I’m on day seven of The Mold-Spore and Ragweed Battle of 2015, and can currently only breathe from one nostril. Which is super fun and not at all disorienting! Ugh.
I made it through last week with help from a lot of hot tea and honey, and daily trips to the Thai restaurant near the flower shop for steaming bowls of takeout chicken noodle soup with red chili sauce. Give me all the scalding liquids when my throat hurts, please and thank you.
I thought I’d try my hand at homemade pho over the weekend, but even the ‘simple’ version seemed daunting. So I went to the grocery store for some basic ingredients, and made a lazy girl’s crockpot chicken soup instead.
If you’re battling allergies or a cold, or just want something hearty and easy for dinner, this soup is maximum comfort with minimal effort. There’s no point in typing out a recipe, because it’s just. so. easy. Basically, throw all this stuff in your crockpot (adjust amounts for your serving size needs) and cook on low for 6-8 hours, until the chicken is thoroughly done.
Boneless, skinless chicken breasts (cleaned really well so you don’t get any of those weird fatty bits in your soup)
3-4 cups chicken stock
3-4 cloves chopped fresh garlic
A few handfuls of fresh ‘coin-cut’ carrots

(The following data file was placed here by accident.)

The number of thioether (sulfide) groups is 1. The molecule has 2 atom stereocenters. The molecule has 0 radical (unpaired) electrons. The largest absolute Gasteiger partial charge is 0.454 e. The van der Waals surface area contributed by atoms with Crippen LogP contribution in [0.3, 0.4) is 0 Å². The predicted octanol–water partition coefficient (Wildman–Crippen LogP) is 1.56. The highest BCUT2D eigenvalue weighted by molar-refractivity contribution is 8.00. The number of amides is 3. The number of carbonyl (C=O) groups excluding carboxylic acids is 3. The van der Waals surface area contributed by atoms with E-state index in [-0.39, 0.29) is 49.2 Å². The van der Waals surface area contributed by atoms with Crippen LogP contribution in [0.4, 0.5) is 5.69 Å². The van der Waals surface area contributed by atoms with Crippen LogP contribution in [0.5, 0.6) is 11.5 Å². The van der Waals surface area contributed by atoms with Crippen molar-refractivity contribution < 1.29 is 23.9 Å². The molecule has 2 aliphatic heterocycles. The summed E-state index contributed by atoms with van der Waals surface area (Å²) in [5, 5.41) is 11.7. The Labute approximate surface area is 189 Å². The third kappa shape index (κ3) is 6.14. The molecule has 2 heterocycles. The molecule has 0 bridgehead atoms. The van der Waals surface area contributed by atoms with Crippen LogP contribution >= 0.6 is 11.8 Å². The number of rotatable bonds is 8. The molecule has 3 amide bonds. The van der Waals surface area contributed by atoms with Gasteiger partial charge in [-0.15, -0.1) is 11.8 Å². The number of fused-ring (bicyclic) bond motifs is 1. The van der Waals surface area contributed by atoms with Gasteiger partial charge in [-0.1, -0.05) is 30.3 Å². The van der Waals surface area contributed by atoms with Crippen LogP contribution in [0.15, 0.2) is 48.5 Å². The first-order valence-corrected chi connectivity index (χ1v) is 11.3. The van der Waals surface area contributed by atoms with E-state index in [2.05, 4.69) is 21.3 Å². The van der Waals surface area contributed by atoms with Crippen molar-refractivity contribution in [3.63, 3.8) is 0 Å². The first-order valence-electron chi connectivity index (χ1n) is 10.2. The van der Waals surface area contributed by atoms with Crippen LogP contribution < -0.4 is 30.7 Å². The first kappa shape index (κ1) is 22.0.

Uncooked potatoes, cubed (I used 3 small white sweet potatoes)
A sliced lemon
Old Bay seasoning (optional)
I put some fresh kale greens into bowls and ladled the hot soup on top — the broth quick-cooks the kale — and served it with fresh sourdough from the bakery. If you want chicken noodle soup, cook the noodles separately and add them when you’re ready to serve; it’s tricky to master the timing/liquid with noodles and a crockpot, so save yourself the headache. You probably have enough of those from the sinus pressure, bless your heart.
Don’t worry, I’m not going to turn into a proselytizing health blogger — two weeks of clean eating does not an expert make — but after the great response from yesterday’s Hungry for Change post I thought I would share my nutritious favorites now and then.
Starting with a simple breakfast that helped me overcome my morning chicken biscuit dependence.
I first stumbled upon quinoa breakfast bowls on Pinterest (of course I did) and thought, “who the heck eats quinoa for breakfast?”
Schooled: Quinoa is a gluten-free whole grain that packs a lot of protein. It’s also a great source of fiber, iron and magnesium; so it’s a perfect way to jumpstart your day.
To save precious time in the morning, I cook a big batch of quinoa at the beginning of the week. I divide it up into Ziplock containers, and store them in the fridge so they’re easy to grab before running out the door. I take a minute to toss in whatever fixin’s I want for the day, and hit the road.
Pretend you’re at Coldstone and whip that quinoa bowl into a nutritious breakfast sundae with any (or all) of these healthy mix-ins: